There are bots for tracking expenses, setting up to-do lists, and creating polls for a team. Bots can also handle integrations with Trello, GitHub, SugarCRM, and other third-party applications. This is changing the nature of office work and the digital workplace, in the same way that automation has transformed the shop floor.
Collaboration solutions like Jive or Connections have been available for more than a decade. But the rise of Slack shows that even in a the crowded market of collaboration tools, enterprise social networks, and messaging apps, there is still room for a new entrant with a new approach to gain significant traction.
Organizations worldwide are still sending e-mails with file attachments, creating multiple copies in the sender's and all of the receivers' inboxes. We’ve been working with this old-school messaging technology for more than 40 years, but the shift to mobile devices of the past 10 years is finally triggering significant change. E-mail isn’t disappearing, but smart organizations are adopting productivity and collaboration solutions that allow for the co-creation of documents, reports, and presentations, and the ability to capture the conversations that need to happen around these projects.
Whatever business you’re in, your business model is under threat by some smarter, nimbler competitors with a different approach or better use of new technology. Our research shows that the most effective digital organizations use enterprise social networks to connect their people. They are using enterprise-level, cloud-based products such as Jive, SAP Jam, or Salesforce Chatter to help their employees connect and harness their collective intelligence more effectively.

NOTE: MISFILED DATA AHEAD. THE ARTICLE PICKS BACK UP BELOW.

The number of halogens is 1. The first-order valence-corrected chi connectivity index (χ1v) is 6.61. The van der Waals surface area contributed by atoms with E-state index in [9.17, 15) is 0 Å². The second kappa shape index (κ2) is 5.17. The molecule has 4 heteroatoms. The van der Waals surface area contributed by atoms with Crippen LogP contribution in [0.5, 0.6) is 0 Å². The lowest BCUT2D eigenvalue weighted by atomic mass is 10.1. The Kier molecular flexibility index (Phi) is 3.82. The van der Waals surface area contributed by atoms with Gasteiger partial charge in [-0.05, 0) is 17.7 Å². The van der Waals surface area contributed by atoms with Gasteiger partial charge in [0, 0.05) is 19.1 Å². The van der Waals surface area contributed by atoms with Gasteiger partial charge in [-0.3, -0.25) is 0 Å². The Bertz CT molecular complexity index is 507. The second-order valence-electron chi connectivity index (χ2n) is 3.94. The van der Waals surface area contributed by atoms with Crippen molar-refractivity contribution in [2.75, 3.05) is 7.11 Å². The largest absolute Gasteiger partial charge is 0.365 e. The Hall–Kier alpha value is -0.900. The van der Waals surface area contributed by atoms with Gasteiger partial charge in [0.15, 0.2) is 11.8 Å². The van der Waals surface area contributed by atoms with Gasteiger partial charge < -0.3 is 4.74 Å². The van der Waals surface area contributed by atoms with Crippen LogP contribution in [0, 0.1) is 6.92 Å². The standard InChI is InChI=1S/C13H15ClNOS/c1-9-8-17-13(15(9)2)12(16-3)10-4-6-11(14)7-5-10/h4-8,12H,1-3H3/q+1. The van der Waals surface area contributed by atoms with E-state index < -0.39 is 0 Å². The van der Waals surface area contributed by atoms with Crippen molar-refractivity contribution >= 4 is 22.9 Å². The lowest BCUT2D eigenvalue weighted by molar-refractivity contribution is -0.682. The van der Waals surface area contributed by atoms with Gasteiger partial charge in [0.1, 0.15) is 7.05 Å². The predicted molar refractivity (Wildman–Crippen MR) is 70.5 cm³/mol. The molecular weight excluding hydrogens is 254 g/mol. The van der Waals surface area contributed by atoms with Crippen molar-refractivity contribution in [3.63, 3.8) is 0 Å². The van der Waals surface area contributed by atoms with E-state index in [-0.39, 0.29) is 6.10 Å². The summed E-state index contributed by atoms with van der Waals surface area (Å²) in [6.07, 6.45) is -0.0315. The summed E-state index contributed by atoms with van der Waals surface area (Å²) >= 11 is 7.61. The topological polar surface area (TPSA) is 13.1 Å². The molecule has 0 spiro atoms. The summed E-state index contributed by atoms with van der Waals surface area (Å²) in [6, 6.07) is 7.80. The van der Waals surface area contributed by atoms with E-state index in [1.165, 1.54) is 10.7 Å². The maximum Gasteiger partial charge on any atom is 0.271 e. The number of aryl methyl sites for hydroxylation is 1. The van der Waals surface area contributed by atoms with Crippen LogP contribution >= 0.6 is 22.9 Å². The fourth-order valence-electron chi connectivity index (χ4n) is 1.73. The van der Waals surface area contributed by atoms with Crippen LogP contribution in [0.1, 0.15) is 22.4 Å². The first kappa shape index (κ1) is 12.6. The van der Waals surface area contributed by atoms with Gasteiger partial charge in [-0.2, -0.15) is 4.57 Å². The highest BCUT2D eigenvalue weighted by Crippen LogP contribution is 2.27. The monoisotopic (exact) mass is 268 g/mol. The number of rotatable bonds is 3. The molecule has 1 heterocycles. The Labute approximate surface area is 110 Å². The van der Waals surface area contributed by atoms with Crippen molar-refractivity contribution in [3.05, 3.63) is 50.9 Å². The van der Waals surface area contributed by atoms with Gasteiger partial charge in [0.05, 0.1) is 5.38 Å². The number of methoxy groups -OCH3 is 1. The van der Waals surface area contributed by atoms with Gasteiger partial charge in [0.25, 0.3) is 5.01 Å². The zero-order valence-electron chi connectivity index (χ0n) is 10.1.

Even in these organizations, Slack is gaining traction. For example, Salesforce, which was born in the cloud with its own widely used collaboration tool set, has teams that are using Slack to get stuff done.
Microsoft Teams will feature deep integration with other Microsoft services like the Office 365 family, OneDrive. Like Slack, it allows in-app voice and video calling. Teams offers a "Fun Picker" that lets you find and add Giphy GIFs, memes, and more to your conversations. And it supports Skype’s Bot framework to allow developers to easily extend the app’s functionality with their own services.
All this matches what Slack already offers. Will tighter integration with the rest of Microsoft’s stack be enough to establish Teams as a viable competitor to Slack? On the face of it, Microsoft Teams looks like a very good team chat solution, with clever integrations and important advantages if you are already following an Office 365 strategy.
Does Teams have the secret sauce that allowed products like WhatsApp and Slack to really take off? We'll need to hear more and see it in action, but both Teams and Slack have characteristics that put them ahead in the collaboration field.
Photo by Ignite New Zealand
This article/content was written by the individual writer identified and does not necessarily reflect the view of Hewlett Packard Enterprise Company.